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Plant I'd and care please:)

Posted by LilBit7765 6a Michigan (My Page) on
Fri, Aug 22, 14 at 0:12

Hi everyone!!! My boyfriend picked up this plant for his Mother's birthday. But it didn't have a tag (even if it did, it could've been wrong anyway) so we wanna be able to tell her what it is and how to take care of it. There's a sticker that reads"exotic angel hanging basket" that's it. Any clues on what it is and how to care for, lighting, watering, etc.? Thank you ;)


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RE: Plant I'd and care please:)

Hoya Rubra

This post was edited by tsouth on Fri, Aug 22, 14 at 1:04


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RE: Plant I'd and care please:)

Hoya Carnosa 'Rubra'

Should be potted in a gritty mix (I use 1 part turface, 1 part orchid bark and 1 part pumice, mix together). Likes to be "snug" or a bit rootbound in pot. I would go ahead and remove the soil it is in right now (do this by soaking the plant for about 15 minutes and gently combing through roots with fingers until most soil is gone) and replace with a more well-draining mix.

They like bright, indirect light. A west facing window would be ideal.

Water thoroughly, but wait until the first top inch or two is dried out before watering again. Before watering, make sure water you are using has been sitting out for at least 24 hours to remove any chlorine, and if you suspect your area uses chloramines in your tap water, add some water conditioner (you can find it at petco or petsmart in the fish section-heck, walmart probably sells it) to it. Also add an appropriate water-soluble fertilizer with a nitrogen-phosphorus-potassium (N-P-K) ratio of 3-1-2. A few good ones are Dyna-Grow, MSU, and Miracle Grow All-Purpose. You want to add it into the water you use for your plant because hoyas LOVE feedings.

You can also foliar feed by spraying the leaves directly. I do this about once a week with the same fertilizer used to direct water. I also add neem oil into my spray bottle for foliar feeding. This kills any pests that may be attacking my hoyas (and mealybugs are VICIOUS little buggers) and acts as a wetting agent to help the leaves absorb the fertilizer.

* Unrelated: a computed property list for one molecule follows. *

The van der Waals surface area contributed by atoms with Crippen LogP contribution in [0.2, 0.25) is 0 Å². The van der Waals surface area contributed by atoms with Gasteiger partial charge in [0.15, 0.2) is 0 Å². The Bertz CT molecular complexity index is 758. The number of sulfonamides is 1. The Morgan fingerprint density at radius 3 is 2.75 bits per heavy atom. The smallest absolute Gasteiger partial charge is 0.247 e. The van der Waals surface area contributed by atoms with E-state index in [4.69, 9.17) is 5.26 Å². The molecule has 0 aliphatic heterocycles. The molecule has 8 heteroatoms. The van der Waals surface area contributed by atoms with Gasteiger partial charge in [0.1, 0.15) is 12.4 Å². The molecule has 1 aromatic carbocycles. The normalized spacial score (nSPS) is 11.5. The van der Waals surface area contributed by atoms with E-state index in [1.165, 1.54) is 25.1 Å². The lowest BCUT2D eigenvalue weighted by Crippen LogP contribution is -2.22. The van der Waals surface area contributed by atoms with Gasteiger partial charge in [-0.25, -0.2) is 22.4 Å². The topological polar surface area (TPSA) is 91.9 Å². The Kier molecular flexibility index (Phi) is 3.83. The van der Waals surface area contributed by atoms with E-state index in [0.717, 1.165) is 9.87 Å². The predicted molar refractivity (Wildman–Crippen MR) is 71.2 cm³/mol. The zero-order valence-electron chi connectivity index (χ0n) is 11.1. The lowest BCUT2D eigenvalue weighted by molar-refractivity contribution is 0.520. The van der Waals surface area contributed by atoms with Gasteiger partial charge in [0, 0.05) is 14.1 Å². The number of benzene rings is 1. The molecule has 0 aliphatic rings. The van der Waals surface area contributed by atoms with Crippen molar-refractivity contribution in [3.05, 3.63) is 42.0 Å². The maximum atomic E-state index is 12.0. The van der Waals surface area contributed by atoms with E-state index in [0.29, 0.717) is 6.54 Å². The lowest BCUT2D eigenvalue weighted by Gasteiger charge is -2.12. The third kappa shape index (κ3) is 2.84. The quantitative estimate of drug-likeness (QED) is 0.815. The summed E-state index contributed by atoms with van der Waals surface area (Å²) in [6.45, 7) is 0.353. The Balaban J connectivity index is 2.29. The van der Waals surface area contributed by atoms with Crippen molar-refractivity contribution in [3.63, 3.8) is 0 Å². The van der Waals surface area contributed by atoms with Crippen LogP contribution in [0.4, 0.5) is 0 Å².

I also use a bloom boosting fertilizer once a month to promote blooms. And hoyas DO bloom. Carnosas have beautiful, fragrant blooms!

All this may seem complicated, but it really is not! I promise! And hoyas are forgiving! Just don't over water, and spray to prevent mealybugs and other nasty critters!

There is an entire forum dedicated to hoyas on gardenweb!

Here is a link that might be useful: Hoya Carnosa Rubra bloom

This post was edited by AuroraWA on Fri, Aug 22, 14 at 1:49


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RE: Plant I'd and care please:)

Thanks you SOOO much everyone especially Aurora. I do use the gritty mix but seeing how It's for my boyfriends mom I thought maybe she wouldn't be able to keep up with its care in the gritty. Maybe I'm wrong. I sprayed it IMMEDIATLEY with neem oil before I brought her inside. How often do you spray yours with neem oil? Thanks for the valuable info! -Christy


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RE: Plant I'd and care please:)

I put 1/2 teaspoon of neem oil in my water bottle that I use for foliar feeding, which I do once every week or two. I forgot to tell you to use HALF strength fertilizer for watering, both can watering and foliar feeding, in the active period (spring through fall) of your hoya's growth, and 1/4 strength for winter.

If I get an infestation, which has only happened once, I use this concoction:

1.5 teaspoons neem oil
2 Tablespoons 70% rubbing alcohol
2 drops regular ivory (NOT ULTRA) dish soap
32 oz water

You spray the plant down LIBERALLY and do not expose to sunlight until it is completely dry, or you end up with burned leaves. Repeat once every 4 days for 3 weeks.


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RE: Plant I'd and care please:)

Thanks SOOOO much


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RE: Plant I'd and care please:)

  • Posted by tapla z5b-6a mid-MI (My Page) on
    Sat, Aug 23, 14 at 16:44

I use

1 tsp pure, cold-pressed neem oil
1 pint of 70% strength rubbing alcohol
1 pint of very hot water
Several drops of 1 of the following: Murphy's Oil Soap, Castille Soap, insecticidal soap

Combine all but the alcohol in a 1 qt spritzer. Shake well, add the alcohol, shake again. Spray just before dark, making sure to completely cover the plant. Shake the bottle regularly because the neem oil tends to come out of suspension very quickly. Use all the product or discard. Neem breaks down quickly when exposed to sun. Neem oil provides no instant knockdown, but the 50/50 alcohol/water mix does.

Al


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RE: Plant I'd and care please:)

I'm using bionide's neem oil, is that ok? Or should I get a different kind? Thank again everyone!


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RE: Plant I'd and care please:)

Also, what's cold pressed mean when pertaining to neem oil, and what's the difference between that and the bionide's neem? Thanks again!


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RE: Plant I'd and care please:)

Use what you have on hand. When you have a chance and can find it Dyna grow offers a cold pressed neem. I think cold pressed neem is all they offer


COLD PRESSED Neem is 100 % Neem oil. Zero % anything else including water

Keep up now ( LOL)
Cold pressed oils and many other types of liquids last longer with out the need of frezzing.
Cold pressed can be stored for a very long time in dark cool areas with out breaking down.
Cold pressed liquids like neem oil can be stored in dark cool areas and become firmer and thicker while there.
Firmer thicker neem is more stable.
The more stable a liquid oil is the longer it'll last.

Cooler and more stable neem oil will last much much longer than any thinner warmer stored neem but the liquid oil has to be cold pressed so it can be stored in cooler darker areas.

Still with me ?